Newly developed large solar farms in India, and throughout Asia and the Middle East, will have a substantial, positive impact on the environmental health of the planet.

Where are Some of the World's Largest Solar Parks Today?


China and India stand as world leaders in the production of large solar farms, but other countries (the US, UAE, and Egypt to name a few) also have significant large solar projects. The following list has some of the largest PV parks in the world (in an ever-changing global solar market):

"1. Bhadla Solar Park, India:

Location: Rajasthan, India

Total Capacity: Over 2,245 megawatts (MW)

Bhadla Solar Park, located in India’s arid state of Rajasthan, is a large solar power complex that has established India as a key player in the solar energy market. The park is divided into phases, each with a large capacity, and spans thousands of acres of land.

Key characteristics include:

  • Bhadla Solar Park’s massive size makes it one of the world’s largest solar power facilities, capable of powering millions of homes.
  • Solar Irradiance: Rajasthan’s strong solar irradiance provides year-round energy generation.
  • The park matches India’s ambitious renewable energy ambitions, contributing to the country’s resolve to cut carbon emissions.

2. Huanghe Hydropower Hainan Solar Park, China:

Location: Hainan, China

Total Capacity: Over 2,200 megawatts (MW)

The Huanghe Hydropower Hainan Solar Park in China exemplifies the country’s resolve to switch to clean energy sources. This solar park is an amazing example of mixing renewable energy with hydroelectric power, making it a cutting-edge and environmentally friendly energy facility.

Key characteristics include:

  • Hybrid Energy System: By combining solar and hydroelectric electricity, a consistent and predictable energy supply is created, with each system compensating for the variations of the other.
  • Sustainable Synergy: This one-of-a-kind combo cuts reliance on fossil fuels while minimising environmental impacts.
  • Environmental Protection: The solar park cuts greenhouse gas emissions significantly, aiding China’s efforts to battle climate change.

3. Pavagada Solar Park, India:

Location: Karnataka, India

Total Capacity: Over 2,050 megawatts (MW)

The Pavagada Solar Park in India’s sun-drenched state of Karnataka is one of the largest solar power parks in Asia. Because of its large capacity and excellent location, it has become an important role in India’s ambitious renewable energy aspirations.

Key characteristics include:

  • Large-Scale Capacity: Pavagada Solar Park’s huge capacity is critical to India’s ambition to boost the share of renewable energy in its energy mix.
  • Land Utilisation: Because the park is located in semi-arid land, it can make efficient use of land resources that would otherwise be wasted.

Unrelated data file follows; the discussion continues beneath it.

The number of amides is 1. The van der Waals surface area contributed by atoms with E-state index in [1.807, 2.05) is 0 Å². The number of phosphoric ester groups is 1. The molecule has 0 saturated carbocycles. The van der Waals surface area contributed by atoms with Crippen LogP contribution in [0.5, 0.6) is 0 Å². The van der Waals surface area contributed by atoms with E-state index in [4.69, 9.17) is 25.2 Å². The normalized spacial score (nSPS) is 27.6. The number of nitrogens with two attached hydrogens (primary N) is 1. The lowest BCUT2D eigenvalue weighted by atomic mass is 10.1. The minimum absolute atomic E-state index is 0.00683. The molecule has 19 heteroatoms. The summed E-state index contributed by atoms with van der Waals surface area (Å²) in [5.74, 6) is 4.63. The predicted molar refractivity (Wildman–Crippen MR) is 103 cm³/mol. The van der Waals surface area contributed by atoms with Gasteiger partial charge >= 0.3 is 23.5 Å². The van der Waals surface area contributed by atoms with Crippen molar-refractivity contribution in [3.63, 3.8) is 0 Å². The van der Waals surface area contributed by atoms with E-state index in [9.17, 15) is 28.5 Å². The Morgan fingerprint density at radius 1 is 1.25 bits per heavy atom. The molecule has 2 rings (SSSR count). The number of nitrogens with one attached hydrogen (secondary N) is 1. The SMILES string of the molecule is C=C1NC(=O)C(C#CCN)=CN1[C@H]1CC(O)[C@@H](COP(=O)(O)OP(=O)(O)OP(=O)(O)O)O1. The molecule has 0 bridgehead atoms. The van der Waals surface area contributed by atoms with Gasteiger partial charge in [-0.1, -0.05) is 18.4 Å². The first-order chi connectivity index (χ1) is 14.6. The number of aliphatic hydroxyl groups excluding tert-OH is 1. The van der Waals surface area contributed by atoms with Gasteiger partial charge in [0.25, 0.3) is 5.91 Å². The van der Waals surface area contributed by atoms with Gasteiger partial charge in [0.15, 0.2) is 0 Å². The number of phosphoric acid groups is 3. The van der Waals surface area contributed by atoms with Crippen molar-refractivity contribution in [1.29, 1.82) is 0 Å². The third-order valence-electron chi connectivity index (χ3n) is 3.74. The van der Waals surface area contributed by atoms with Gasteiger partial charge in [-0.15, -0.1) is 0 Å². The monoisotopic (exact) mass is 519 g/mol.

• Economic Development: The solar park has brought economic development to the region, producing jobs and stimulating the local economy.

4. Benban Solar Park, Egypt:

Location: Aswan Governorate, Egypt

Total Capacity: Over 1,800 megawatts (MW)

The Benban Solar Park in Egypt is an outstanding project that demonstrates the country’s dedication to renewable energy despite its past reliance on fossil fuels. This massive solar installation is altering Egypt’s energy landscape and paving the road for a more environmentally friendly future.

Key characteristics include:

  • Foreign Investment: Significant foreign investments have been made in the Benban Solar Park, supporting technology transfer and improving Egypt’s renewable energy infrastructure.
  • Diversification: The solar park diversifies Egypt’s energy mix, lowering the country’s reliance on fossil resources and increasing energy security.
  • Sustainable Development: The solar park contributes to sustainable development and environmental conservation by reducing carbon emissions and boosting clean energy.

5. Tengger Desert Solar Park, China:

Location: Tengger Desert, China

Total Capacity: Over 1,500 megawatts (MW)

Tengger Desert Solar Park in China’s dry Tengger Desert shows the country’s leadership in renewable energy production. This massive solar farm has set energy production records and has become a symbol of China’s dedication to sustainability.

Key characteristics include:

  • Desert Land Use: The park effectively uses enormous tracts of desert land that would otherwise be underutilised, demonstrating the potential of solar electricity in non-agricultural settings.
  • Tengger Desert Solar Park is an important part of China’s continuing energy revolution, which is moving from fossil fuels to renewable energy sources.
  • International Collaboration: The solar park has sparked international interest, allowing for knowledge sharing and technological breakthroughs in the solar energy sector."

[LIST FROM: sunapecopower.com/top-5-largest-solar-power-plants-in-the-world-2023]

Please also see:

The 550-megawatt Topaz Solar Plant, and Ivanpah Solar Electric Generating System